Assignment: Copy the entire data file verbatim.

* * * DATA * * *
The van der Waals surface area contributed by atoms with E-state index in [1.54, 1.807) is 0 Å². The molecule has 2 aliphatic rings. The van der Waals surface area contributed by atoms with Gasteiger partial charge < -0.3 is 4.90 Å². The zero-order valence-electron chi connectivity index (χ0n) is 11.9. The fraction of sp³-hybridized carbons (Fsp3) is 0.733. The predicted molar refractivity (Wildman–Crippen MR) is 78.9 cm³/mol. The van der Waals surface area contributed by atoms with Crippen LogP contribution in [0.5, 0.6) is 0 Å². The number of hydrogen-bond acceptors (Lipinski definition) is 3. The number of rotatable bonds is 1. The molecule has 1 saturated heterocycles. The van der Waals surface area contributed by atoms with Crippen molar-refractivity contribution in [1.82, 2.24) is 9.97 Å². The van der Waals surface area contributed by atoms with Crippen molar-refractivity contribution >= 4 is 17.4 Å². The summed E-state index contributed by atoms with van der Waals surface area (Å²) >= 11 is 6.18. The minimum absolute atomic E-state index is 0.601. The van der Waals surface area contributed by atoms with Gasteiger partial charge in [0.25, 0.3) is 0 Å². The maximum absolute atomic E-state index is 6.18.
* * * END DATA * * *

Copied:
The van der Waals surface area contributed by atoms with E-state index in [1.54, 1.807) is 0 Å². The molecule has 2 aliphatic rings. The van der Waals surface area contributed by atoms with Gasteiger partial charge < -0.3 is 4.90 Å². The zero-order valence-electron chi connectivity index (χ0n) is 11.9. The fraction of sp³-hybridized carbons (Fsp3) is 0.733. The predicted molar refractivity (Wildman–Crippen MR) is 78.9 cm³/mol. The van der Waals surface area contributed by atoms with Crippen LogP contribution in [0.5, 0.6) is 0 Å². The number of hydrogen-bond acceptors (Lipinski definition) is 3. The number of rotatable bonds is 1. The molecule has 1 saturated heterocycles. The van der Waals surface area contributed by atoms with Crippen molar-refractivity contribution in [1.82, 2.24) is 9.97 Å². The van der Waals surface area contributed by atoms with Crippen molar-refractivity contribution >= 4 is 17.4 Å². The summed E-state index contributed by atoms with van der Waals surface area (Å²) >= 11 is 6.18. The minimum absolute atomic E-state index is 0.601. The van der Waals surface area contributed by atoms with Gasteiger partial charge in [0.25, 0.3) is 0 Å². The maximum absolute atomic E-state index is 6.18.